Note that there is no pronunciation guide, as these terms are always written down. Sometimes some indication of how other people think they should be spoken can be observed, eg. you may see either 'a MUA' or 'an MUA', but it's not really all that important - use whatever you find most intuitive.

In referencing entries which can be extended, the protocol adopted herein is to boldface only the referenced part and leave the rest unaffected where possible, eg. the present participle of 'dr' is 'dring'. However, in cases where the original entry is not a contiguous subset of the letters in the modified form, the whole word is boldfaced, eg. 'make' would be 'making. For compound phrases with intervening words, only those words which are defined are boldfaced, as in 'building a killer up' (where 'build up' is the current term and 'killer' has a definition). If a compound phrase is a hot link, intervening words are also part of the link, as in 'building a killer up' as it would appear under the definition of 'killer'.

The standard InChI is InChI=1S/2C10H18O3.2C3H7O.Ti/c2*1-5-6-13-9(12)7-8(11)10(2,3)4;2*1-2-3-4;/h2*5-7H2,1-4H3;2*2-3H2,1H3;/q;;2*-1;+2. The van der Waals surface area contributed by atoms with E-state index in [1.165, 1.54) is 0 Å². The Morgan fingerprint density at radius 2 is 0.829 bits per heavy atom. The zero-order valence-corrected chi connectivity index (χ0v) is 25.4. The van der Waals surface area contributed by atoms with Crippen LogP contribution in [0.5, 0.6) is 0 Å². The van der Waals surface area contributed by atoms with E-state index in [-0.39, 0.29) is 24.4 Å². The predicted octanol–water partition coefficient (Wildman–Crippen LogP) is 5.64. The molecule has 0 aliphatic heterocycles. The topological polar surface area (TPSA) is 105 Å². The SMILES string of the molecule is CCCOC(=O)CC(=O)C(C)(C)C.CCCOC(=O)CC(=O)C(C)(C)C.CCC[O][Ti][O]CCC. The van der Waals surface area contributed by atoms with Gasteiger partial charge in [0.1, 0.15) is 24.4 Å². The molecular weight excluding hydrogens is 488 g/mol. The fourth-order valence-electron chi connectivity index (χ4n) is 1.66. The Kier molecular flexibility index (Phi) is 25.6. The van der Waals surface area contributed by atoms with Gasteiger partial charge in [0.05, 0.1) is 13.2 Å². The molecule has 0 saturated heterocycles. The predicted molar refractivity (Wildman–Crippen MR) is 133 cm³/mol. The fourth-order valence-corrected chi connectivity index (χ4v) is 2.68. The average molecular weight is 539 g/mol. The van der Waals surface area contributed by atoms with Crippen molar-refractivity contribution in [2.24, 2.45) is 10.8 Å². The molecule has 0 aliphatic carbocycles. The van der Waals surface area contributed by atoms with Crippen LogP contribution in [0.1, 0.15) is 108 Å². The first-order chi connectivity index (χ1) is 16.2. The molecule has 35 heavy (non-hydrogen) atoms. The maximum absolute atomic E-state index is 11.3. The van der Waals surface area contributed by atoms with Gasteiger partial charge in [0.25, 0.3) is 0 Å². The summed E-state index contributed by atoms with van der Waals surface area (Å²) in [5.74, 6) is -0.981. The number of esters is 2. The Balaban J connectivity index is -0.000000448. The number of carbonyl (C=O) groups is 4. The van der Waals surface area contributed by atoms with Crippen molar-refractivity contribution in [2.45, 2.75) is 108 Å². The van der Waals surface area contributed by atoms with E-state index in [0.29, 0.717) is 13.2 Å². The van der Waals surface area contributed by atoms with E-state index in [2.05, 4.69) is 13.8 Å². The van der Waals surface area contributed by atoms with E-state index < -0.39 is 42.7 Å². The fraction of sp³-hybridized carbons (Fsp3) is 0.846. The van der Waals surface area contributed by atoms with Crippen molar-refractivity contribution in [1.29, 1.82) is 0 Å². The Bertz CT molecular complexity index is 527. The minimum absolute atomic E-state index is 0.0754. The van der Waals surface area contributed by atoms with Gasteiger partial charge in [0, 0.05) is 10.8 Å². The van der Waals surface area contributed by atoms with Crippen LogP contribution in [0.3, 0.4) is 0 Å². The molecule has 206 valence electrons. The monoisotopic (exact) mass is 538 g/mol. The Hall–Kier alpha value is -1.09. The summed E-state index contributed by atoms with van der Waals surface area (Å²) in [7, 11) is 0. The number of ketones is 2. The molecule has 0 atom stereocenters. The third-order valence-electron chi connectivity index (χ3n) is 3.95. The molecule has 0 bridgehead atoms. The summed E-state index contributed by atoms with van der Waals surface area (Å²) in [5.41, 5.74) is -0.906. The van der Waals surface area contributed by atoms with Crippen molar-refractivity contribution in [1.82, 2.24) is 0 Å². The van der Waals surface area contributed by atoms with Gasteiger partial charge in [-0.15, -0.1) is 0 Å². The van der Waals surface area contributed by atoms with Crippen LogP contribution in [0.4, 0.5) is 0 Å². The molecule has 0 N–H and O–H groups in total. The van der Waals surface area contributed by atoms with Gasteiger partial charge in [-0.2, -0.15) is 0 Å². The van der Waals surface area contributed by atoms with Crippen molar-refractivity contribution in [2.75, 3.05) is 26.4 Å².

A small number of entries need to be fleshed out with specific information before they can be used. The nature of the information is enclosed in angle brackets: 'make <level>' means that <level> should be substituted for some appropriate level referent, eg. a level name or bound pronoun. Finally, there is the question of whether entries in this dictionary should be definitive (ie. the definitions are the only correct ones) or reflective (ie. formally incorrect but commonly-used meanings are also given). The solution adopted is to include reflective definitions while drawing attention to the fact that there are alternative meanings which longer-standing players (eg. wizzes) may prefer. As for the completeness of this dictionary, it is the nature of evolving slangs that they change very rapidly, and it therefore goes without saying that.